This project, dedicated in 1997, consists of a three-acre cemetery, a 7,000 square foot open chapel, nineteen mausoleum structures, a 600 foot arbor, a 500 square foot pool with seasonal and mechanical fountains, a memorial wall, landscaping and on-site parking.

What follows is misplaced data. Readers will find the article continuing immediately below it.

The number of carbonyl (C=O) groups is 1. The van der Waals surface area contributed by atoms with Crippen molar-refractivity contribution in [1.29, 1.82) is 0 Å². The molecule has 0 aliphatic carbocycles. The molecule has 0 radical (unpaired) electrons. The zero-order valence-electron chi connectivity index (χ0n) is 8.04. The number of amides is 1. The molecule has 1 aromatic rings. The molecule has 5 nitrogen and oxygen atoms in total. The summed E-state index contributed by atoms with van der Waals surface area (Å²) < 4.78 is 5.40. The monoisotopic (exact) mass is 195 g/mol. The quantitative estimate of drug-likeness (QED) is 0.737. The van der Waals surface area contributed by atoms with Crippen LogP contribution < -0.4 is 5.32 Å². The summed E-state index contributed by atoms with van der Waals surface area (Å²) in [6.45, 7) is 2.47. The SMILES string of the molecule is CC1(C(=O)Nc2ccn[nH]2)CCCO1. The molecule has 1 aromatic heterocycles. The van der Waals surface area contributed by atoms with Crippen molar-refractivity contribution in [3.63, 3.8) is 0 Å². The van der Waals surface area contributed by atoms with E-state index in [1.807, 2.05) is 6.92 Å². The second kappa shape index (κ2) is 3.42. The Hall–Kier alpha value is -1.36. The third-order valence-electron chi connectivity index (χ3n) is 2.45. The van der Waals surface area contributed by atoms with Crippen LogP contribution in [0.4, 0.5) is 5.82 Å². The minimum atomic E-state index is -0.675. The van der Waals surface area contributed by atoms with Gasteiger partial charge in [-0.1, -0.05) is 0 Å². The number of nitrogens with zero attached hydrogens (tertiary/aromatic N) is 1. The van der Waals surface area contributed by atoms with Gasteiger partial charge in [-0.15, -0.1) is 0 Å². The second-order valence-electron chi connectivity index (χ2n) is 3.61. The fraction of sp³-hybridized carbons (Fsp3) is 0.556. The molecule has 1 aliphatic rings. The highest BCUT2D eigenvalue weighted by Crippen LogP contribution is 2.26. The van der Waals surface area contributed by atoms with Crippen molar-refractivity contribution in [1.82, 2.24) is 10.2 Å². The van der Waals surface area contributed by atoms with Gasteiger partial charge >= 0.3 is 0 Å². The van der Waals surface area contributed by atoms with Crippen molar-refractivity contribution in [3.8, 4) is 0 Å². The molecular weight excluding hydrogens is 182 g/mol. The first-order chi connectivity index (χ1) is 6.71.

The project was an equal design collaboration between Gary Strang and Daniel Solomon, with Strang as architect and landscape architect, and Solomon as architect. The chapel–constructed of custom-poured and pre-cast concrete, CMU blocks, stainless steel, perforated anodized aluminum, and Honduran mahogany–is designed to accentuate one’s awareness of the cycles of nature. A sliver of light perceptibly moves against the thick concrete wall; the chapel is cooled by breezes which are allowed to penetrate the chapel and the cavity of the thick double insulated roof; and the 50”-100” of rain which falls on the roof each year is captured in a huge elevated concrete gutter that doubles as an entry portico. The water is then released into a seasonal pool that forms the backdrop for funeral services. The pool overflows into drainage lines that double as walkways and define the site’s layout. The problem of drainage and flooding in Houston becomes an opportunity to organize the site while offering mourners a heightened awareness of the seasons and the qualities of materials. This project won a 2000 Honor Award from the American Society of Landscape Architects’ national chapter, a 1998 Religious Architecture Award from the American Institute of Architects, and a 1998 Merit Award from the California Chapter American Institute of Architects.